Guten tag! Satire mag goes Ger­man

The Myanmar Times - - The Pulse -

THERE are no prizes for guess­ing whose face fea­tures on the poster for the first Ger­man edi­tion of Char­lie Hebdo which will ap­pear on news stands in Ber­lin and Vi­enna to­mor­row.

Chan­cel­lor An­gela Merkel will be pic­tured in a mo­ment of quiet con­tem­pla­tion read­ing the satir­i­cal weekly on the toi­let.

“Char­lie Hebdo, the news­pa­per that re­laxes,” the leg­end reads.

The ir­rev­er­ent French phe­nom­e­non, which was the vic­tim of a bloody ji­hadist at­tack in Jan­uary 2015, hopes to con­tinue its re­nais­sance with a Ger­man ver­sion of its provoca­tive mix of no-holds­barred car­toons and bit­ing satir­i­cal col­umns.

Ger­mans bought 70,000 copies of Char­lie Hebdo’s “sur­vivors’ edi­tion”, which ap­peared one week after last year’s mas­sacre in the magazine’s Paris of­fices, and the French edi­tion al­ready sells 1000 copies a week in Ger­many.

Its edi­tor the car­toon­ist Riss – who was shot in the shoul­der dur­ing the at­tack – has been work­ing on a Ger­man-lan­guage ver­sion for six months.

He has also drawn the poster for the first is­sue with Merkel re­splen­dent in pink read­ing a Char­lie Hebdo which won­ders whether she would be able to gov­ern both Ger­many and France at the same time.

The cover she is hold­ing on her throne is one orig­i­nally drawn by the weekly’s mur­dered for­mer edi­tor, Charb, who was gunned down in the at­tack in which 12 peo­ple died.

“I al­ways thought that we would be able to ex­port Char­lie Hebdo,” Riss told AFP.

“There is a real cu­rios­ity in Ger­many about what we are do­ing, which is not the case for in­stance in Bri­tain, Spain or Por­tu­gal,” he added.

Its 200,000-copy launch in Ger­many is cer­tainly am­bi­tious – al­most the same num­ber as are printed in France ev­ery week.

“Un­for­tu­nately lots of peo­ple out­side France dis­cov­ered Char­lie Hebdo be­cause of the at­tacks when it is sup­posed to be a magazine that makes you laugh,” Riss said.

And the car­toon­ist said he was wary of the weekly’s 46-year his­tory be­ing re­duced to the at­tacks.

“It is true that an im­por­tant as­pect of our editorial iden­tity is our at­tach­ment to the free­dom to crit­i­cise re­li­gion, but Char­lie Hebdo is not just that,” he in­sisted.

“If we suc­ceed in de­vel­op­ing a read­er­ship abroad, we are also mak­ing al­lies,” said Riss, whose real name is Lau­rent Souris­seau.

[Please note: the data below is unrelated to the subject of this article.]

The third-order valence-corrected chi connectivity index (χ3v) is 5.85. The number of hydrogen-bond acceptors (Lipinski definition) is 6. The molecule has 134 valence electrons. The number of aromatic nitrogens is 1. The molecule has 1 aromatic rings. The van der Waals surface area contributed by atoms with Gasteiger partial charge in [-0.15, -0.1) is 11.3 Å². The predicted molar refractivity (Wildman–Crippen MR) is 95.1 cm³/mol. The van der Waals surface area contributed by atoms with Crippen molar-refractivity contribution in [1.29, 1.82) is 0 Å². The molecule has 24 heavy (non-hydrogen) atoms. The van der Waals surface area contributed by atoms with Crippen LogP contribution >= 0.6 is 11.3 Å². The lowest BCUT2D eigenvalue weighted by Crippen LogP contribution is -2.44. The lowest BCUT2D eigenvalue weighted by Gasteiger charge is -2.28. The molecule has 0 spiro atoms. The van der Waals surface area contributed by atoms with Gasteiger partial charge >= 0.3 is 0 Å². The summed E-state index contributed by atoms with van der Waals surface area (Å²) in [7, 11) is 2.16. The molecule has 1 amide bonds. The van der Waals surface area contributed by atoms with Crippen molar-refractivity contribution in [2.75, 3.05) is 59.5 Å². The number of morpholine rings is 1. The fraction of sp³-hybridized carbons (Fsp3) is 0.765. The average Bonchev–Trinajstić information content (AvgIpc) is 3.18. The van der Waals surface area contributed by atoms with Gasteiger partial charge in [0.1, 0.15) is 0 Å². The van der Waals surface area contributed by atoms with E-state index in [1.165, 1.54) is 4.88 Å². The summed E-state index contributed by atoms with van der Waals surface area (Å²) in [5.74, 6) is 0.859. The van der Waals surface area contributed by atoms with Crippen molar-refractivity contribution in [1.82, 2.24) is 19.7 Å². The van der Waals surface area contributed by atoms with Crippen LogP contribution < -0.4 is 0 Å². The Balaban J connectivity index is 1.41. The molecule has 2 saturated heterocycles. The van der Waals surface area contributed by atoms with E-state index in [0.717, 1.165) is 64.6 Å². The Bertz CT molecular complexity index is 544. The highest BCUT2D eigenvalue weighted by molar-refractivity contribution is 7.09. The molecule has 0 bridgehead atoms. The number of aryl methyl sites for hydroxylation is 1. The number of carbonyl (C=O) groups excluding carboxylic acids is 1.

“Those al­lies will help us get our mes­sage out and be un­der­stood,” he added.

De­spite its many fans and sup­port­ers, Char­lie Hebdo has never had a short­age of en­e­mies.

It first be­came a tar­get of Is­lamist ex­trem­ists after pub­lish­ing car­toons of the Prophet Mo­hammed.

Most Mus­lims con­sider por­tray­ing the prophet in im­ages to be blas­phe­mous. But it also reg­u­larly out­rages Chris­tians, draw­ing crit­i­cism from the Vat­i­can, as well as from the French po­lit­i­cal es­tab­lish­ment.

Nor did its hu­mour go down well in Italy after the town of Ama­trice was dev­as­tated by an earth­quake in Au­gust. Its “macabre and tact­less” pasta-themed car­toons on the quake, in­clud­ing one por­tray­ing vic­tims crushed un­der lay­ers of lasagna, prompted the town to sue.

Italy’s In­te­rior Min­is­ter An­gelino Al­fano was even more forth­right in his fury, telling the car­toon­ists where they “could stick their pen­cils”.

Char­lie Hebdo is keep­ing un­der wraps which Ger­man sa­cred cows it will take to the slaugh­ter.

Its 16-page Ger­man ver­sion is mostly a trans­la­tion of the French edi­tion but with some con­tent writ­ten specif­i­cally for a Ger­man au­di­ence.

Riss said he hoped it would in­spire young Ger­man car­toon­ists to dare to start draw­ing for it.

But such are the se­cu­rity con­cerns that the edi­tion’s young fe­male edi­tor – who heads a 12-per­son team – is work­ing un­der a pseu­do­nym, Minka Sch­nei­der.

“Our big­gest chal­lenge isn’t Ger­man hu­mour,” she said, “it is that the car­toon cul­ture [from which Char­lie Hebdo comes] doesn’t re­ally have an equiv­a­lent here.”

Ger­many al­ready has two ma­jor satir­i­cal month­lies, Ti­tanic and Eu­len­spiegel, but their hu­mour is dif­fer­ent to Char­lie Hebdo’s, she said.

Riss is re­al­is­tic about the Ger­man edi­tion’s long-term prospects. “It’s a test, an ex­per­i­ment” but he ar­gued that the magazine’s brand of hu­mour was “uni­ver­sal”, with part of its web­site al­ready avail­able in English.

Nev­er­the­less, he ad­mit­ted that of­ten for­eign­ers didn’t how to take the magazine’s of­ten vi­cious edge.

“Char­lie Hebdo is kind of an ex­tra- ter­res­trial ... Its hu­mour is a lit­tle cyn­i­cal, dis­il­lu­sioned. There is a pes­simism in our draw­ings but we try to laugh about it,” he said.

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